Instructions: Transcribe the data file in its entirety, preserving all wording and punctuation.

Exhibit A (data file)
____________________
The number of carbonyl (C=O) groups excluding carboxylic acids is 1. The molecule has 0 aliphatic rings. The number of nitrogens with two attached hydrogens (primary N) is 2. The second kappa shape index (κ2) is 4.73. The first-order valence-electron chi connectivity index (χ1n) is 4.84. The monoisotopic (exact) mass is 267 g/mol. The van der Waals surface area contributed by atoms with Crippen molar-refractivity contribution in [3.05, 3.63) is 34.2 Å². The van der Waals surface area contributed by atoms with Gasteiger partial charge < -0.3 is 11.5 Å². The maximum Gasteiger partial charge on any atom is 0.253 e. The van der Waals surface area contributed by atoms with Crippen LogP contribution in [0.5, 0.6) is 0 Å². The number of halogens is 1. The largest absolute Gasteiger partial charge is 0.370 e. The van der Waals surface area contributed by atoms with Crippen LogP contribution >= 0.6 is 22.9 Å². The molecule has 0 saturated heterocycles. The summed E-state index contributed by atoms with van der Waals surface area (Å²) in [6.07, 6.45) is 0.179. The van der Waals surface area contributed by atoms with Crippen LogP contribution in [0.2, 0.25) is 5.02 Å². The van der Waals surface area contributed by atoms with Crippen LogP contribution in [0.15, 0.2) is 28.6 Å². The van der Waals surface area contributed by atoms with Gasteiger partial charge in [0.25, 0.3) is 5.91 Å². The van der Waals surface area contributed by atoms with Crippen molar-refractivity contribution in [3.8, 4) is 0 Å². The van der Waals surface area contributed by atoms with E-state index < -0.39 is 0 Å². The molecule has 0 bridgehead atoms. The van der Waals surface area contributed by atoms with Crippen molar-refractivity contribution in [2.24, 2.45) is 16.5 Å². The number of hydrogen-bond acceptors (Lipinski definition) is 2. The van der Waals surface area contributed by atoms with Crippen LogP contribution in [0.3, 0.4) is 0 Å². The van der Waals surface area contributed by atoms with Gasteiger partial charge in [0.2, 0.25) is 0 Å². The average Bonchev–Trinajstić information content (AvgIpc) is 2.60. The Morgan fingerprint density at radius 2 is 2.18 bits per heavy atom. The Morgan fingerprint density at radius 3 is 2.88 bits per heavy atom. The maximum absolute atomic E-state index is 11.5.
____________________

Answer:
The number of carbonyl (C=O) groups excluding carboxylic acids is 1. The molecule has 0 aliphatic rings. The number of nitrogens with two attached hydrogens (primary N) is 2. The second kappa shape index (κ2) is 4.73. The first-order valence-electron chi connectivity index (χ1n) is 4.84. The monoisotopic (exact) mass is 267 g/mol. The van der Waals surface area contributed by atoms with Crippen molar-refractivity contribution in [3.05, 3.63) is 34.2 Å². The van der Waals surface area contributed by atoms with Gasteiger partial charge < -0.3 is 11.5 Å². The maximum Gasteiger partial charge on any atom is 0.253 e. The van der Waals surface area contributed by atoms with Crippen LogP contribution in [0.5, 0.6) is 0 Å². The number of halogens is 1. The largest absolute Gasteiger partial charge is 0.370 e. The van der Waals surface area contributed by atoms with Crippen LogP contribution >= 0.6 is 22.9 Å². The molecule has 0 saturated heterocycles. The summed E-state index contributed by atoms with van der Waals surface area (Å²) in [6.07, 6.45) is 0.179. The van der Waals surface area contributed by atoms with Crippen LogP contribution in [0.2, 0.25) is 5.02 Å². The van der Waals surface area contributed by atoms with Crippen LogP contribution in [0.15, 0.2) is 28.6 Å². The van der Waals surface area contributed by atoms with Gasteiger partial charge in [0.25, 0.3) is 5.91 Å². The van der Waals surface area contributed by atoms with Crippen molar-refractivity contribution in [3.8, 4) is 0 Å². The van der Waals surface area contributed by atoms with E-state index < -0.39 is 0 Å². The molecule has 0 bridgehead atoms. The van der Waals surface area contributed by atoms with Crippen molar-refractivity contribution in [2.24, 2.45) is 16.5 Å². The number of hydrogen-bond acceptors (Lipinski definition) is 2. The van der Waals surface area contributed by atoms with Crippen LogP contribution in [0.3, 0.4) is 0 Å². The van der Waals surface area contributed by atoms with Gasteiger partial charge in [0.2, 0.25) is 0 Å². The average Bonchev–Trinajstić information content (AvgIpc) is 2.60. The Morgan fingerprint density at radius 2 is 2.18 bits per heavy atom. The Morgan fingerprint density at radius 3 is 2.88 bits per heavy atom. The maximum absolute atomic E-state index is 11.5.